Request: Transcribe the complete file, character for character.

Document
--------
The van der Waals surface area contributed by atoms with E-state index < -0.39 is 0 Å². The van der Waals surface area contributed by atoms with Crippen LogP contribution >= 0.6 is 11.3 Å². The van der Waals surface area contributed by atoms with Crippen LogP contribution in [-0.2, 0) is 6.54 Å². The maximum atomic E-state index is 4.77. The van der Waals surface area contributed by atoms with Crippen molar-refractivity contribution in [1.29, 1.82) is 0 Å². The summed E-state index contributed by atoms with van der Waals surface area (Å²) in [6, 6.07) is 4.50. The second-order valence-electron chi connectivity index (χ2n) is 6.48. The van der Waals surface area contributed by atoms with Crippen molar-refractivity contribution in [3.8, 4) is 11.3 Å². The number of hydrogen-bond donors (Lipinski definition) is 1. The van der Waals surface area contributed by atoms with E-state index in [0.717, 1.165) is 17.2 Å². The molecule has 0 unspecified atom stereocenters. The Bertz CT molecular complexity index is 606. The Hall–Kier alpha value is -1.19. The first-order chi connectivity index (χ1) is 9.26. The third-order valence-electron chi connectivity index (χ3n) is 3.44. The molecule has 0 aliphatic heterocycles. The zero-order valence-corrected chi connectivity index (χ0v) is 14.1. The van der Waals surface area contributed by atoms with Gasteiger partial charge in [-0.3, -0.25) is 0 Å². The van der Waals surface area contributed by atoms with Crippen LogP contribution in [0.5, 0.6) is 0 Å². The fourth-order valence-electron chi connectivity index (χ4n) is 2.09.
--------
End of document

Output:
The van der Waals surface area contributed by atoms with E-state index < -0.39 is 0 Å². The van der Waals surface area contributed by atoms with Crippen LogP contribution >= 0.6 is 11.3 Å². The van der Waals surface area contributed by atoms with Crippen LogP contribution in [-0.2, 0) is 6.54 Å². The maximum atomic E-state index is 4.77. The van der Waals surface area contributed by atoms with Crippen molar-refractivity contribution in [1.29, 1.82) is 0 Å². The summed E-state index contributed by atoms with van der Waals surface area (Å²) in [6, 6.07) is 4.50. The second-order valence-electron chi connectivity index (χ2n) is 6.48. The van der Waals surface area contributed by atoms with Crippen molar-refractivity contribution in [3.8, 4) is 11.3 Å². The number of hydrogen-bond donors (Lipinski definition) is 1. The van der Waals surface area contributed by atoms with E-state index in [0.717, 1.165) is 17.2 Å². The molecule has 0 unspecified atom stereocenters. The Bertz CT molecular complexity index is 606. The Hall–Kier alpha value is -1.19. The first-order chi connectivity index (χ1) is 9.26. The third-order valence-electron chi connectivity index (χ3n) is 3.44. The molecule has 0 aliphatic heterocycles. The zero-order valence-corrected chi connectivity index (χ0v) is 14.1. The van der Waals surface area contributed by atoms with Gasteiger partial charge in [-0.3, -0.25) is 0 Å². The van der Waals surface area contributed by atoms with Crippen LogP contribution in [0.5, 0.6) is 0 Å². The fourth-order valence-electron chi connectivity index (χ4n) is 2.09.